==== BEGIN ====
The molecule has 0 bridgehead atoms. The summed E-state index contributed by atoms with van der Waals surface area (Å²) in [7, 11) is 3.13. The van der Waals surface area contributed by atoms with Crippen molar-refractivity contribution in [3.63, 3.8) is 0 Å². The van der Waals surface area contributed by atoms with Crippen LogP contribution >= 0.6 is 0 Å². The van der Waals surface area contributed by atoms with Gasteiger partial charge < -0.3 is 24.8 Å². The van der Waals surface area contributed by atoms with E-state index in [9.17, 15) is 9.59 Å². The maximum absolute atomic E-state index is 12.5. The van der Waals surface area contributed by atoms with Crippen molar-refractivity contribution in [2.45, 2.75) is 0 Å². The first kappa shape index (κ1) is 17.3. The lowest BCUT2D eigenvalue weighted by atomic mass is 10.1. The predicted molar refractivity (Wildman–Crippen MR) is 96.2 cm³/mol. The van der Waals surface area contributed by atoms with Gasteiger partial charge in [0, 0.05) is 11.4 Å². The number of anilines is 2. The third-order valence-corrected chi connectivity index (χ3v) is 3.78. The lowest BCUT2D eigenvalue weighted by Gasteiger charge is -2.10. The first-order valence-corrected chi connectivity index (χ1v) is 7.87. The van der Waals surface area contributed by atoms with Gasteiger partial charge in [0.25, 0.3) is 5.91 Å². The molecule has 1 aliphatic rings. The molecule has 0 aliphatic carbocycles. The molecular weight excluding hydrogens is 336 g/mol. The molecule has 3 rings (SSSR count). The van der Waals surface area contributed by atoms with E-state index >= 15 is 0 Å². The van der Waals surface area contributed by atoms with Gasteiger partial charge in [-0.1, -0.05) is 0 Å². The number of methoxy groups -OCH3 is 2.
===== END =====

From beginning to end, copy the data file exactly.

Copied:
The molecule has 0 bridgehead atoms. The summed E-state index contributed by atoms with van der Waals surface area (Å²) in [7, 11) is 3.13. The van der Waals surface area contributed by atoms with Crippen molar-refractivity contribution in [3.63, 3.8) is 0 Å². The van der Waals surface area contributed by atoms with Crippen LogP contribution >= 0.6 is 0 Å². The van der Waals surface area contributed by atoms with Gasteiger partial charge < -0.3 is 24.8 Å². The van der Waals surface area contributed by atoms with E-state index in [9.17, 15) is 9.59 Å². The maximum absolute atomic E-state index is 12.5. The van der Waals surface area contributed by atoms with Crippen molar-refractivity contribution in [2.45, 2.75) is 0 Å². The first kappa shape index (κ1) is 17.3. The lowest BCUT2D eigenvalue weighted by atomic mass is 10.1. The predicted molar refractivity (Wildman–Crippen MR) is 96.2 cm³/mol. The van der Waals surface area contributed by atoms with Gasteiger partial charge in [0, 0.05) is 11.4 Å². The number of anilines is 2. The third-order valence-corrected chi connectivity index (χ3v) is 3.78. The lowest BCUT2D eigenvalue weighted by Gasteiger charge is -2.10. The first-order valence-corrected chi connectivity index (χ1v) is 7.87. The van der Waals surface area contributed by atoms with Gasteiger partial charge in [0.25, 0.3) is 5.91 Å². The molecule has 1 aliphatic rings. The molecule has 0 aliphatic carbocycles. The molecular weight excluding hydrogens is 336 g/mol. The molecule has 3 rings (SSSR count). The van der Waals surface area contributed by atoms with E-state index >= 15 is 0 Å². The van der Waals surface area contributed by atoms with Gasteiger partial charge in [-0.1, -0.05) is 0 Å². The number of methoxy groups -OCH3 is 2.